Tecolote’s Farming Motto: Be “Awesome, Not Perfect”

It was 1994 when Katie and David Pitre began Tecolote Farm— the first Certified Organic Community Supported Agriculture (CSA) farm in Texas. The mid-’90s, you may recall, were about the birth of the dot-com bubble, high-top sneakers, and Walkman CD Players — this was long before local food and farmers became cool.  Back in Manor, TX, Katie and David were Texan trailblazers, inspiring food lovers across the Austin region with their heirloom vegetables.

Being the first in any movement is far from easy: Tecolote entered a food landscape dominated by big industrialized farms and homogenous chain stores without much use for local product. (At Bon Appétit, we understand how Katie and David felt: even in 1999, when we started our Farm to Fork program, it was an uphill climb to find small farmers interested in selling to us.)


St. Edward’s students meet Flaca the pig at Tecolote Farm as farmer Katie (red vest) looks on . Flaca enjoys treats of day-old bakery goods donated to Tecolote by a local grocery store.

On a recent visit to Tecolote Farm, Katie showed students from St. Edward’s University that even 20 years later, operating a small, diversified farm is no easy task. However, It’s a job she would not trade for anything else.

Katie explained that organic farming requires managing many moving parts, each of which comes with its own unique challenges. Tecolote Farm still grows vegetables and now raises hogs on its 65 acres. Their heavy clay soil requires intensive management to maintain fertility. Water is a scare resource on the farm, which makes irrigation a continual struggle. The rickety harvest truck drives around the farm with the front door permanently ajar due to old age and heavy use.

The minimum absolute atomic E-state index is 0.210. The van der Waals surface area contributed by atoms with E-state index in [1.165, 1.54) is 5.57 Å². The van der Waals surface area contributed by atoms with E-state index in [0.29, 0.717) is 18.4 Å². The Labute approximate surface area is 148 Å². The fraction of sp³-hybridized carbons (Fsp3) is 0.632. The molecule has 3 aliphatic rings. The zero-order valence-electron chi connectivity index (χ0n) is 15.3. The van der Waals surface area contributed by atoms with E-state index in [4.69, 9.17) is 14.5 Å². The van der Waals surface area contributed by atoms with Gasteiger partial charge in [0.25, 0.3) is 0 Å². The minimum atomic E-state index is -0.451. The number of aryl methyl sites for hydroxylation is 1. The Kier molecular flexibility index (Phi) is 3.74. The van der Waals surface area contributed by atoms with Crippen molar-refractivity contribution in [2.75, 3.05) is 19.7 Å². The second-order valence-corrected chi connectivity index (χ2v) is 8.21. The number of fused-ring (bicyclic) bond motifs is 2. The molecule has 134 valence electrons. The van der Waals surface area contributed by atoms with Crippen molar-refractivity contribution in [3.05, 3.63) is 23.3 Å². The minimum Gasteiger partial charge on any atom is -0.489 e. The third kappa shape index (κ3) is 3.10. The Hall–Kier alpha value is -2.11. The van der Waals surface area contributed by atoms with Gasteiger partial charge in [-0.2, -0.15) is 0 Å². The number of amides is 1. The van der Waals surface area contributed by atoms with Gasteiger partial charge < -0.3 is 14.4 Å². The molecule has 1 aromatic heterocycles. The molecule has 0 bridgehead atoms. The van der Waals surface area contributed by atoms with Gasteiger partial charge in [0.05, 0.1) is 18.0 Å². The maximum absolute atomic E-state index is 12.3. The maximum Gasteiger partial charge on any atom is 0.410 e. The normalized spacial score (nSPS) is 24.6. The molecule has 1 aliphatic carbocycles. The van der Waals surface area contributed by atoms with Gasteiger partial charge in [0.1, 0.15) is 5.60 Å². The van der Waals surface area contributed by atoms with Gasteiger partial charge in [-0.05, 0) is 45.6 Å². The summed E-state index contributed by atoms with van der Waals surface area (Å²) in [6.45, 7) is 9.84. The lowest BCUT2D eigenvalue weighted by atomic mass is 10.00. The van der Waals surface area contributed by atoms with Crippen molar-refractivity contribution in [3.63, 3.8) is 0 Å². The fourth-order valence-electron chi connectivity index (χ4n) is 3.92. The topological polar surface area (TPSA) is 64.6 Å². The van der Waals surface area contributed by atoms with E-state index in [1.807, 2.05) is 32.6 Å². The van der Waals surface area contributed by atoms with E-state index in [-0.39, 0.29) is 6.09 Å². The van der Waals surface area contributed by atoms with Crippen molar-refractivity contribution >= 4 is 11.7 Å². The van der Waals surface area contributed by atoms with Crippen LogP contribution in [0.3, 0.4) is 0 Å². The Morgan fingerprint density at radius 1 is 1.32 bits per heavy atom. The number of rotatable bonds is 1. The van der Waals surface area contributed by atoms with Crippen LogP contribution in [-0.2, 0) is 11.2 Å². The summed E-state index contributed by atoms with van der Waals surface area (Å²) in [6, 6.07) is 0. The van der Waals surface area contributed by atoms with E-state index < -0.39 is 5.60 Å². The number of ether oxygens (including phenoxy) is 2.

Katie says that while their small, organic farm is “not perfect, it is awesome.” They believe in tackling these challenges head-on, finding creative, sustainable solutions, and making it work. They’ve improved their sandy soil with careful crop rotation, green manure (or cover crops) that fix nitrogen back in the soil, and regular amendments of turkey manure from the farm down the road. Tecolote ameliorated their water woes by building a small well on site and purchasing a new parcel of land 14 miles away along the Colorado River. The harvest truck may be battered, but it runs — and it continues to get the job done.

At Bon Appétit, we are proud to partner with Katie and David and prepare their heirloom vegetables and pork in our cafés at St. Edward’s University. Recently Executive Chef Michael Tanner purchased two Tecolote hogs and featured various dishes on the menu to honor the whole animal. From house-cured and smoked ham to even fromage de tête (also known as head cheese), St. Edward’s students experienced Tecolote’s awesomeness from snout to tail.

We understand that operating a sustainable farm is hard work. But it is precisely the challenges and imperfections that make this work so worth supporting.